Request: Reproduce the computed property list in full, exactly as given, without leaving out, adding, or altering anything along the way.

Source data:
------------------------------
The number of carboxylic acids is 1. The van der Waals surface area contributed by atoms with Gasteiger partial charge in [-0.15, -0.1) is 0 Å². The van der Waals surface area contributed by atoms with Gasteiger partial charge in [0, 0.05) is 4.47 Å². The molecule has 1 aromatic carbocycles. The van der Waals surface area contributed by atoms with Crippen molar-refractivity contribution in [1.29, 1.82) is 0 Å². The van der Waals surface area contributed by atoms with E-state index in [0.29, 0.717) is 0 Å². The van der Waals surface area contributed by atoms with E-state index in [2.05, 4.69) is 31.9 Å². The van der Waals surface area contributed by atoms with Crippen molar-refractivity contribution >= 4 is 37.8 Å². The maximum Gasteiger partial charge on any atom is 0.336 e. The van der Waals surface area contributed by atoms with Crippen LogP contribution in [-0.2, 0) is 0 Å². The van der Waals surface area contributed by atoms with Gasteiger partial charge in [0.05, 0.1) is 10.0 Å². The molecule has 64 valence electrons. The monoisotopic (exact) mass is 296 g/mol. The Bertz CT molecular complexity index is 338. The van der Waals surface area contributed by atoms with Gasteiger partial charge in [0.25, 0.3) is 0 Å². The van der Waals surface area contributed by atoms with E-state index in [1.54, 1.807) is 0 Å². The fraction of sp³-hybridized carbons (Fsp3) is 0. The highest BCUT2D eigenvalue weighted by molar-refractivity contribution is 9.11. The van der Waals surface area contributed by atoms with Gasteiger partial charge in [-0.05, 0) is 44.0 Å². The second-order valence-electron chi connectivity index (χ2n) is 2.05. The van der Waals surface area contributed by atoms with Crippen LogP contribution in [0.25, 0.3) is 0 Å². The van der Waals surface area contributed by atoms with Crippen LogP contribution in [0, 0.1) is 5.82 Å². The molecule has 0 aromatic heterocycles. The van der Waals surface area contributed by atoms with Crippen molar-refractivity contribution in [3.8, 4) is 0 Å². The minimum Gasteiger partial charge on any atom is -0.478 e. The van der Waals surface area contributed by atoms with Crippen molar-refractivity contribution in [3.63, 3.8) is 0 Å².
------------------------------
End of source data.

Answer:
The number of carboxylic acids is 1. The van der Waals surface area contributed by atoms with Gasteiger partial charge in [-0.15, -0.1) is 0 Å². The van der Waals surface area contributed by atoms with Gasteiger partial charge in [0, 0.05) is 4.47 Å². The molecule has 1 aromatic carbocycles. The van der Waals surface area contributed by atoms with Crippen molar-refractivity contribution in [1.29, 1.82) is 0 Å². The van der Waals surface area contributed by atoms with E-state index in [0.29, 0.717) is 0 Å². The van der Waals surface area contributed by atoms with E-state index in [2.05, 4.69) is 31.9 Å². The van der Waals surface area contributed by atoms with Crippen molar-refractivity contribution >= 4 is 37.8 Å². The maximum Gasteiger partial charge on any atom is 0.336 e. The van der Waals surface area contributed by atoms with Crippen LogP contribution in [-0.2, 0) is 0 Å². The van der Waals surface area contributed by atoms with Gasteiger partial charge in [0.05, 0.1) is 10.0 Å². The molecule has 64 valence electrons. The monoisotopic (exact) mass is 296 g/mol. The Bertz CT molecular complexity index is 338. The van der Waals surface area contributed by atoms with Gasteiger partial charge in [0.25, 0.3) is 0 Å². The van der Waals surface area contributed by atoms with E-state index in [1.54, 1.807) is 0 Å². The fraction of sp³-hybridized carbons (Fsp3) is 0. The highest BCUT2D eigenvalue weighted by molar-refractivity contribution is 9.11. The van der Waals surface area contributed by atoms with Gasteiger partial charge in [-0.05, 0) is 44.0 Å². The second-order valence-electron chi connectivity index (χ2n) is 2.05. The van der Waals surface area contributed by atoms with Crippen LogP contribution in [0.25, 0.3) is 0 Å². The van der Waals surface area contributed by atoms with Crippen LogP contribution in [0, 0.1) is 5.82 Å². The molecule has 0 aromatic heterocycles. The van der Waals surface area contributed by atoms with Crippen molar-refractivity contribution in [3.8, 4) is 0 Å². The minimum Gasteiger partial charge on any atom is -0.478 e. The van der Waals surface area contributed by atoms with Crippen molar-refractivity contribution in [3.63, 3.8) is 0 Å².